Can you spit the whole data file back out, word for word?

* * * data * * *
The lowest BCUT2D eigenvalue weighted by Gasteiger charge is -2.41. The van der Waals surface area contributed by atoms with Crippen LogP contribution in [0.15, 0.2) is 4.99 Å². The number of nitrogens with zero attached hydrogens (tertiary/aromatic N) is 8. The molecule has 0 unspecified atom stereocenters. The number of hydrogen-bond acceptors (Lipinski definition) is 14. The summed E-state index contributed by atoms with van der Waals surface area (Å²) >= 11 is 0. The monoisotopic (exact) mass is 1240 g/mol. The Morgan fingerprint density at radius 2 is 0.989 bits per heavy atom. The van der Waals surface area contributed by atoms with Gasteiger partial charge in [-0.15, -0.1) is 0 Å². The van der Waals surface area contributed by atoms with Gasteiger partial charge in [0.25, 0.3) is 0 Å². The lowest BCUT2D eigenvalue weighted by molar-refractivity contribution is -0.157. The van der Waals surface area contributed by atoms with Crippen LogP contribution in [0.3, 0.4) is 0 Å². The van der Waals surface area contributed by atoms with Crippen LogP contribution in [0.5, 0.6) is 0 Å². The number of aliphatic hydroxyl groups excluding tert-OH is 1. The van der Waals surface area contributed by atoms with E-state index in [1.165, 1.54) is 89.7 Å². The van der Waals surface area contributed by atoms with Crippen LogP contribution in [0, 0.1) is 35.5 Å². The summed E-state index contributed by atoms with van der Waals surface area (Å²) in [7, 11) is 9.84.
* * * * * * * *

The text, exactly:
The lowest BCUT2D eigenvalue weighted by Gasteiger charge is -2.41. The van der Waals surface area contributed by atoms with Crippen LogP contribution in [0.15, 0.2) is 4.99 Å². The number of nitrogens with zero attached hydrogens (tertiary/aromatic N) is 8. The molecule has 0 unspecified atom stereocenters. The number of hydrogen-bond acceptors (Lipinski definition) is 14. The summed E-state index contributed by atoms with van der Waals surface area (Å²) >= 11 is 0. The monoisotopic (exact) mass is 1240 g/mol. The Morgan fingerprint density at radius 2 is 0.989 bits per heavy atom. The van der Waals surface area contributed by atoms with Gasteiger partial charge in [-0.15, -0.1) is 0 Å². The van der Waals surface area contributed by atoms with Gasteiger partial charge in [0.25, 0.3) is 0 Å². The lowest BCUT2D eigenvalue weighted by molar-refractivity contribution is -0.157. The van der Waals surface area contributed by atoms with Crippen LogP contribution in [0.3, 0.4) is 0 Å². The van der Waals surface area contributed by atoms with Crippen LogP contribution in [0.5, 0.6) is 0 Å². The number of aliphatic hydroxyl groups excluding tert-OH is 1. The van der Waals surface area contributed by atoms with E-state index in [1.165, 1.54) is 89.7 Å². The van der Waals surface area contributed by atoms with Crippen LogP contribution in [0, 0.1) is 35.5 Å². The summed E-state index contributed by atoms with van der Waals surface area (Å²) in [7, 11) is 9.84.